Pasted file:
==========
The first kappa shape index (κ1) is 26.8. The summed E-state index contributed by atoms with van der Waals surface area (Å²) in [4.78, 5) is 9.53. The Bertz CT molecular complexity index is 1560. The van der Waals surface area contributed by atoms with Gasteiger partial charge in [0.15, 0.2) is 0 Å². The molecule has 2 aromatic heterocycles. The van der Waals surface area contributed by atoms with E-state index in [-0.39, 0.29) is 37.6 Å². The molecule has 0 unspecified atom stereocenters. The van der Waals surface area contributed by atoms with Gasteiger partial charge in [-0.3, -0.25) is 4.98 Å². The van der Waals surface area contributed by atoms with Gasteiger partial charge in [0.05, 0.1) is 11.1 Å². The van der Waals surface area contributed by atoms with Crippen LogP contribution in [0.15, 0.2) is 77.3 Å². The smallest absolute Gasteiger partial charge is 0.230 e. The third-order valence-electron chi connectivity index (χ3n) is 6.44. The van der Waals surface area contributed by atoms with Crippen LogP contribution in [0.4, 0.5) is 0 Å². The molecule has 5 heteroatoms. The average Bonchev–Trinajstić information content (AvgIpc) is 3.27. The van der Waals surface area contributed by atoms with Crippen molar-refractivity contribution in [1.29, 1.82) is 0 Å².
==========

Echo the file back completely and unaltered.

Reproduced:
The first kappa shape index (κ1) is 26.8. The summed E-state index contributed by atoms with van der Waals surface area (Å²) in [4.78, 5) is 9.53. The Bertz CT molecular complexity index is 1560. The van der Waals surface area contributed by atoms with Gasteiger partial charge in [0.15, 0.2) is 0 Å². The molecule has 2 aromatic heterocycles. The van der Waals surface area contributed by atoms with E-state index in [-0.39, 0.29) is 37.6 Å². The molecule has 0 unspecified atom stereocenters. The van der Waals surface area contributed by atoms with Gasteiger partial charge in [-0.3, -0.25) is 4.98 Å². The van der Waals surface area contributed by atoms with Gasteiger partial charge in [0.05, 0.1) is 11.1 Å². The van der Waals surface area contributed by atoms with Crippen LogP contribution in [0.15, 0.2) is 77.3 Å². The smallest absolute Gasteiger partial charge is 0.230 e. The third-order valence-electron chi connectivity index (χ3n) is 6.44. The van der Waals surface area contributed by atoms with Crippen LogP contribution in [0.4, 0.5) is 0 Å². The molecule has 5 heteroatoms. The average Bonchev–Trinajstić information content (AvgIpc) is 3.27. The van der Waals surface area contributed by atoms with Crippen molar-refractivity contribution in [1.29, 1.82) is 0 Å².